Uriel von Gemmingen

Uriel von Gemmingen (1468 – 9 February 1514)[1] was appointed Archbishop of Mainz on 27 September 1508, a prince elector, and chancellor to Emperor Maximillian I on 23 April 1509.

Uriel von Gemmingen
Archbishop of Mainz
BeispielUriel von Gemmingen Epitaph.jpg
Epitaph in the Mainzer cathedral. Inscription: Urieli de Gemmingen archiepiscopo Moguntino, principi electori, viro singulari vitae gravitate animique constantia praeclaro, qui posteaquam sedit annos IIII, menses IIII, dies XIII, aetatis suae anno XLV, a Christo nato MDXIIII V idus Februarii vitam cum pontificatu deponit.
ChurchCatholic Church
DioceseElectorate of Mainz
In office1509–1514
Personal details
Died9 February 1514
Uriel of Gemmingen, archbishop of Mainz and chancellor of the German Reich. (Woodcut)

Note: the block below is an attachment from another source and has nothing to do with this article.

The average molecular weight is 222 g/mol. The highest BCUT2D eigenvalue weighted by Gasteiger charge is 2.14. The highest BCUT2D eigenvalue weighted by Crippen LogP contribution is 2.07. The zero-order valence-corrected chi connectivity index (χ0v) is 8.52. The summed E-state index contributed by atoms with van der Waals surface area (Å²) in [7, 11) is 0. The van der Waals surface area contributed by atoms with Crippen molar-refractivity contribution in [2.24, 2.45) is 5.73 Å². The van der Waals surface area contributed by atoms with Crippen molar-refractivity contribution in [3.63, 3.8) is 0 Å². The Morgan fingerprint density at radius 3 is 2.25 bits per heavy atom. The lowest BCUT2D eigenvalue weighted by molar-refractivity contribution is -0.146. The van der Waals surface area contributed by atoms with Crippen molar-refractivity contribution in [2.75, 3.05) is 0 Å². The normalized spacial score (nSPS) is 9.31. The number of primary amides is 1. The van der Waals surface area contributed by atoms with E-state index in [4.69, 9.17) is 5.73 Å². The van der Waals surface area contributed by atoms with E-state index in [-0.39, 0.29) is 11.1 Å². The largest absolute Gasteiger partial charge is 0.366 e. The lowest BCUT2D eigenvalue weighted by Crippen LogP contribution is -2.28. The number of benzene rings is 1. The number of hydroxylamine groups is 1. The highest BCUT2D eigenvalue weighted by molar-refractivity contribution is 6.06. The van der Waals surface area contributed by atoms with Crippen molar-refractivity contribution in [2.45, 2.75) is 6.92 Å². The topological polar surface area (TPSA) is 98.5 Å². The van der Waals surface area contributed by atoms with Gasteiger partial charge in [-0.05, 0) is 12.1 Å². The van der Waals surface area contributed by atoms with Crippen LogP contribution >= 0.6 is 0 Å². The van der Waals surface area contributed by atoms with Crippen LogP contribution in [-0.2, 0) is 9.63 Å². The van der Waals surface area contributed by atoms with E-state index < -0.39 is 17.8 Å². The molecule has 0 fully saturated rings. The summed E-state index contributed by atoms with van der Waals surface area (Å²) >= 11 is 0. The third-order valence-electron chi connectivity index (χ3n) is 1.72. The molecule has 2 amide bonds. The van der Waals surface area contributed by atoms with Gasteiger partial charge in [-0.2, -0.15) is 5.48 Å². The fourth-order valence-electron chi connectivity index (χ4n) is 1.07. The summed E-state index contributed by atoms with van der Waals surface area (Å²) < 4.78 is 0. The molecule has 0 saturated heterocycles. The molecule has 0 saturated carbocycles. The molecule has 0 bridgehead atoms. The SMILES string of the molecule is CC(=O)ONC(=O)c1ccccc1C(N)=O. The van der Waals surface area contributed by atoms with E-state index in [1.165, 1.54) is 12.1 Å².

Uriel was one of ten children of Hans von Gemmingen (1431–1487).

In 1510, he was entangled in the Pfefferkorn controversy, after Johannes Pfefferkorn seized and desired to burn Jewish books.[2] Gemmingen and the consultant Johannes Reuchlin assigned by him did not see a danger to the Christian faith in the writings used by Jews. On 10 May 1513 he appointed the Jewish physician Beyfuss the rabbi over all Jews in the Mainzer state. The argument over the book went beyond Uriel's death in 1514, not ultimately settled until 1520.

He is supposed to have killed a cellar master in anger shortly before his own reputed death after catching the man stealing wine. Rumors suggested that he may have then faked his own death, and that the body buried in Mainz Cathedral was instead that of the cellar master, with Uriel afterwards fleeing to Italy where he died years later. However the tomb was reopened in 1724, where a corpse was found with the expected adornments of an archbishop; the matter is still considered unsettled.

Notes and referencesEdit

  1. ^ According to inscription on the epitaph in Mainz cathedral
  2. ^ catholic enzyclopedia Pfefferkorn
Catholic Church titles
Preceded by
Jacob of Liebenstein
Archbishop of Mainz
1508 – 1514
Succeeded by
Albert of Mainz[1]
  1. ^ Mainz Until the suppression of the former archdiocese